“Perhaps you would like some nice, soothing tea once we’ve cleaned these two up.”
Great gran shook her head impatiently. “Don’t patronize me, missy,” she growled. “I was doing the work of ten while you were still in diapers. I know what I saw, and I saw what I know. That creature has been here before, sure as I’m the Great Ember.” She set her jaw and glared at Wednesday’s mother with unseeing eyes.
Wednesday shuffled his feet and glanced at the child who had taken an interest in the beads and feathers hanging down from the polished knob of his great-gran’s staff of office. He grabbed him before the child could catch a particularly bright feather. Messing with the Staff of Office was not a mistake any monster child ever made twice, and it would be easier for them all if they could avoid any of that particular sort of unpleasantness.
“We are just passing through,” he said. “The Prince ordered that the child be brought to him by teatime.” He gave his mother a sheepish look. “The Lord Mayor assigned the task to me.”
His mother gave him a surprised look, but didn’t press the issue. “Very well. Do you have enough time that I could put together basket for you? You never know what mischief the roads might be up to. Better to go prepared.”
Wednesday nodded. “Yes, thanks. Just have to get the saddles.”
His mother led their Great Ember back to the house while Wednesday led Glop—he shook his head at the child’s new name—back toward the stables.
Glop followed him, alternating between hopping and skipping. All the while singing softly, “Nain, nain, nain,” as though it was a charm or a hidden delight only he could see.
Wednesday frowned. What was it about that name that made his thoughts flutter with a swirl of night-colored feathers not unlike those of the Lord Regent’s black thought? And why did he have the sinking feeling that teatime, like as not, was only going to be the beginning of his troubles, but not the end?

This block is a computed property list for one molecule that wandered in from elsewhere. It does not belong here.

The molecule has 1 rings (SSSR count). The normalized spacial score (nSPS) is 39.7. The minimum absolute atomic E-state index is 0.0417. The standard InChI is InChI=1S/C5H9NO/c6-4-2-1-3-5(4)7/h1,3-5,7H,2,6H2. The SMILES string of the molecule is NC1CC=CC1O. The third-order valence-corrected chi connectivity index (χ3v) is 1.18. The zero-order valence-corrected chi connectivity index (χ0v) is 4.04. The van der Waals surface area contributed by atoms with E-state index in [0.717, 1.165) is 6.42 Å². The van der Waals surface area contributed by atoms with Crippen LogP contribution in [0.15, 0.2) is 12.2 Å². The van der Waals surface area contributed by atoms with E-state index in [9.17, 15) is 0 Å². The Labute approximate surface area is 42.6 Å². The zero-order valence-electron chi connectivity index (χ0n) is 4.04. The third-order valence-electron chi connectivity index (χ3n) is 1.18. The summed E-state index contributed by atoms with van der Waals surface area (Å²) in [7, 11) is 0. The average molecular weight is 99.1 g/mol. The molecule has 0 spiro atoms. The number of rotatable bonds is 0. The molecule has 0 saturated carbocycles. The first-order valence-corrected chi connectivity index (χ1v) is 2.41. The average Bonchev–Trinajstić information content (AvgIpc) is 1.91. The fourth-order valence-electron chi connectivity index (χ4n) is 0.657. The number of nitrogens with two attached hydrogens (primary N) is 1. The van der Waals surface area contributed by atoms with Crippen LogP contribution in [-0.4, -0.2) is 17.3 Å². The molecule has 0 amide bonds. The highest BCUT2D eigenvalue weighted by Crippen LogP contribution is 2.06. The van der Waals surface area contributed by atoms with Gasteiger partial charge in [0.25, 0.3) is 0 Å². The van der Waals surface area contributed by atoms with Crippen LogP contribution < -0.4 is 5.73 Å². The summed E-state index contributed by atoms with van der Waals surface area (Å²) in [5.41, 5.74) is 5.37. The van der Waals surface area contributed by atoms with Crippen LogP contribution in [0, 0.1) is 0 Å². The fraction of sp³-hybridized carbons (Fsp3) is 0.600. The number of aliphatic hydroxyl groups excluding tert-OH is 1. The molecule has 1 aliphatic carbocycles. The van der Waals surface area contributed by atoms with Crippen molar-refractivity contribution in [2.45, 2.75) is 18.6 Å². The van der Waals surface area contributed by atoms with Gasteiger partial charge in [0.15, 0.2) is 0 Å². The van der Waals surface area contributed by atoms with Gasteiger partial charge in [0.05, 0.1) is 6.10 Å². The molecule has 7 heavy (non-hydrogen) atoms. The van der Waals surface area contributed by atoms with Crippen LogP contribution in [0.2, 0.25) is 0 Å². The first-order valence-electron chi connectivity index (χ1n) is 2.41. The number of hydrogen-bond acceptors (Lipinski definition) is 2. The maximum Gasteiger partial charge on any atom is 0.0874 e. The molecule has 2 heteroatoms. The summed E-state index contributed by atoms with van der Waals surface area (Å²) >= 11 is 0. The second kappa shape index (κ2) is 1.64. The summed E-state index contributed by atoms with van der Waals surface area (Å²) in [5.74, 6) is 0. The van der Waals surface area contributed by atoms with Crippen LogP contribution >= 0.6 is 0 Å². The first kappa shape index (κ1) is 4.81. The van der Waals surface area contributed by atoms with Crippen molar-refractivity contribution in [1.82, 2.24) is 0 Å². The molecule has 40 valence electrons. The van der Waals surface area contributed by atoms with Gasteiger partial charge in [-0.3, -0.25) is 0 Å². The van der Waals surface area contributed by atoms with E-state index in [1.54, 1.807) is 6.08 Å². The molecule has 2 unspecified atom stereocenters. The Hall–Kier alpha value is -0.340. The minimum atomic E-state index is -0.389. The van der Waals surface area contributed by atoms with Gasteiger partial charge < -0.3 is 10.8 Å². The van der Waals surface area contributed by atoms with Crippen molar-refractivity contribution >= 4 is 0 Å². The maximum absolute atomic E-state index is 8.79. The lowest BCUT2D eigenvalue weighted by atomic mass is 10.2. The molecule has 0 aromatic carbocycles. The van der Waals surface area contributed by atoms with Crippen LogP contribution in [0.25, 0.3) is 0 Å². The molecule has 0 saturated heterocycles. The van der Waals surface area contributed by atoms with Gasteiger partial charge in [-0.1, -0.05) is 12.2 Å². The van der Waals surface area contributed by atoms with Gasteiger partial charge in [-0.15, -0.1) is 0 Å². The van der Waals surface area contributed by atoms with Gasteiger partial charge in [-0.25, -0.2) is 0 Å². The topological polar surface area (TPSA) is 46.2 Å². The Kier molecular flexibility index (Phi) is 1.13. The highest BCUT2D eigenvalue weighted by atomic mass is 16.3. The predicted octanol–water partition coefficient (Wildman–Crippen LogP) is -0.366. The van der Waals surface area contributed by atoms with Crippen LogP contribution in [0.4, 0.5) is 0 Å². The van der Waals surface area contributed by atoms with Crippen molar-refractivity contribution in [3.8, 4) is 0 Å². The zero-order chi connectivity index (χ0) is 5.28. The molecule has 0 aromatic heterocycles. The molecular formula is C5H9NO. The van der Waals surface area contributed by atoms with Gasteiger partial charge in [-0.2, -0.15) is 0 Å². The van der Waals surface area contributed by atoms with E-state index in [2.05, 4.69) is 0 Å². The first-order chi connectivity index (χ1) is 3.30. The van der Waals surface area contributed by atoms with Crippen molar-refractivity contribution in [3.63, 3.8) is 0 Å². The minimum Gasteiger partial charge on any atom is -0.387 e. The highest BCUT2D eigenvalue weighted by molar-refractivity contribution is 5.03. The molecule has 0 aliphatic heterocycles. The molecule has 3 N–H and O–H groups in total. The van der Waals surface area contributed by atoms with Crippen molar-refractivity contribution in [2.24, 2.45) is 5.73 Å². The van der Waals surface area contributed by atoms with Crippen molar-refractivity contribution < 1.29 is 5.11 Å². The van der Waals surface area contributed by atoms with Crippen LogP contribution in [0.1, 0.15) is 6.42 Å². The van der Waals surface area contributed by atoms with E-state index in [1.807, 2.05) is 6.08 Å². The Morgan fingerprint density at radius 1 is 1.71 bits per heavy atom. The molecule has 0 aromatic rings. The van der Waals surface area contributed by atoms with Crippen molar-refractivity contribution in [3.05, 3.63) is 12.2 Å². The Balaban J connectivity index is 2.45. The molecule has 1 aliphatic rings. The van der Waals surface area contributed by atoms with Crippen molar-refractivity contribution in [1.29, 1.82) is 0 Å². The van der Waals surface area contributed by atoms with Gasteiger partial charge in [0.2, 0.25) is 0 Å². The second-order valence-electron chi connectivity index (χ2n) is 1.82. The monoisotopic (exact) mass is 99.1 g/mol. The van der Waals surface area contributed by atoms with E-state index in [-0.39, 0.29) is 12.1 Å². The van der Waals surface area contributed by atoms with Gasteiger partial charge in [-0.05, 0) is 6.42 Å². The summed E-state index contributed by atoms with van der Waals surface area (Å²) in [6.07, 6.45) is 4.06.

. . . TO BE CONTINUED . . .
© 2015 by Danyelle Leafty. All rights reserved.
Come back to the UnderWhere next Thursday to see what other complications arise. After all, it isn’t often that a child finds his way into the UnderWhere on his own–if you aren’t counting a small, stuffed bear that is more slime and stuffing than bear by this point. It isn’t by accident that a Great Ember is there to meet him either, or so we would hope.
*Author’s Note: This story of a monster and his boy in a faraway place called the UnderWhere has been the most stubborn and intractable of stories in recent storytelling. It first ambushed me nearly a year ago, and after that initial meeting refused to say a word. Being an author, I soldiered on. The Story, of course, watched with hooded eyes, smirking to itself as it watched follow false road after false road. After nearly a year of this back and forth, it either grew a sense of conscience or exasperated enough to finally start talking.
And, oh, how it has been talking. As Storyteller, I must accept the fact that I will never be able to perfectly capture each thread and texture of it. There will be bits and pieces I either fail to convey adequately or forget to tell entirely, although I shall do my best to tell the story as best as I can. But the more I trek along in this UnderWhere, the more its world and history unfolds. It isn’t often that the world itself catches my whimsy and wonder. Though the path to this point has been long, it was worth it for all that’s coming.
If this is your first time, be sure to check out the first installment. And, if you’d like, dip your toes into the other stories. On Mondays, we’re exploring the moon with an enchanted flower and her–well, that would be telling. On Tuesdays, we’re off to the Garden with Gwyn who is hopefully avoiding the wrath of the Ruby Queen, and on Wednesdays we’re meeting with Mira as she discovers her destiny to become the Queen of the Nearly Dead Fae. No zombies. Promise. 😉
Have a great weekend!